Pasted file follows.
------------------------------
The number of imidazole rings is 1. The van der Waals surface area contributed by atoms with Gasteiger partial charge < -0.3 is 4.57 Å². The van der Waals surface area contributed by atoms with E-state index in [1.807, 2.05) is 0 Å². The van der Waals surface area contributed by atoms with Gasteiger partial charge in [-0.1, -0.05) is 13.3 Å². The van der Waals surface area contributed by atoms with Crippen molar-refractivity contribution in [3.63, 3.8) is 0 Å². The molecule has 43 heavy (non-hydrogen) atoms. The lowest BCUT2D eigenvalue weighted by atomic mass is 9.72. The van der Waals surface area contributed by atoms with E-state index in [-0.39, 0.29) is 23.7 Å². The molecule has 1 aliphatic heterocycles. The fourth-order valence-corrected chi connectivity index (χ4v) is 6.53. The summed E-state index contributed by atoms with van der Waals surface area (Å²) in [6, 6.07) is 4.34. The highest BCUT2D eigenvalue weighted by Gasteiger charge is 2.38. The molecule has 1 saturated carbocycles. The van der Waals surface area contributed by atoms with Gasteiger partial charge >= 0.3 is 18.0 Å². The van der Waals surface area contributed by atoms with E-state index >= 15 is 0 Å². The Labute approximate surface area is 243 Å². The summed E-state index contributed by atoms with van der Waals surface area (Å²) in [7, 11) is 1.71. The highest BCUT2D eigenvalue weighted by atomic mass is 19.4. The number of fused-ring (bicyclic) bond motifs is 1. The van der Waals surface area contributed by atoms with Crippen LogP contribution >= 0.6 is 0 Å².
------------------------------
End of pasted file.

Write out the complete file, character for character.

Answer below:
The number of imidazole rings is 1. The van der Waals surface area contributed by atoms with Gasteiger partial charge < -0.3 is 4.57 Å². The van der Waals surface area contributed by atoms with E-state index in [1.807, 2.05) is 0 Å². The van der Waals surface area contributed by atoms with Gasteiger partial charge in [-0.1, -0.05) is 13.3 Å². The van der Waals surface area contributed by atoms with Crippen molar-refractivity contribution in [3.63, 3.8) is 0 Å². The molecule has 43 heavy (non-hydrogen) atoms. The lowest BCUT2D eigenvalue weighted by atomic mass is 9.72. The van der Waals surface area contributed by atoms with E-state index in [-0.39, 0.29) is 23.7 Å². The molecule has 1 aliphatic heterocycles. The fourth-order valence-corrected chi connectivity index (χ4v) is 6.53. The summed E-state index contributed by atoms with van der Waals surface area (Å²) in [6, 6.07) is 4.34. The highest BCUT2D eigenvalue weighted by Gasteiger charge is 2.38. The molecule has 1 saturated carbocycles. The van der Waals surface area contributed by atoms with Gasteiger partial charge >= 0.3 is 18.0 Å². The van der Waals surface area contributed by atoms with E-state index >= 15 is 0 Å². The Labute approximate surface area is 243 Å². The summed E-state index contributed by atoms with van der Waals surface area (Å²) in [7, 11) is 1.71. The highest BCUT2D eigenvalue weighted by atomic mass is 19.4. The number of fused-ring (bicyclic) bond motifs is 1. The van der Waals surface area contributed by atoms with Crippen LogP contribution >= 0.6 is 0 Å².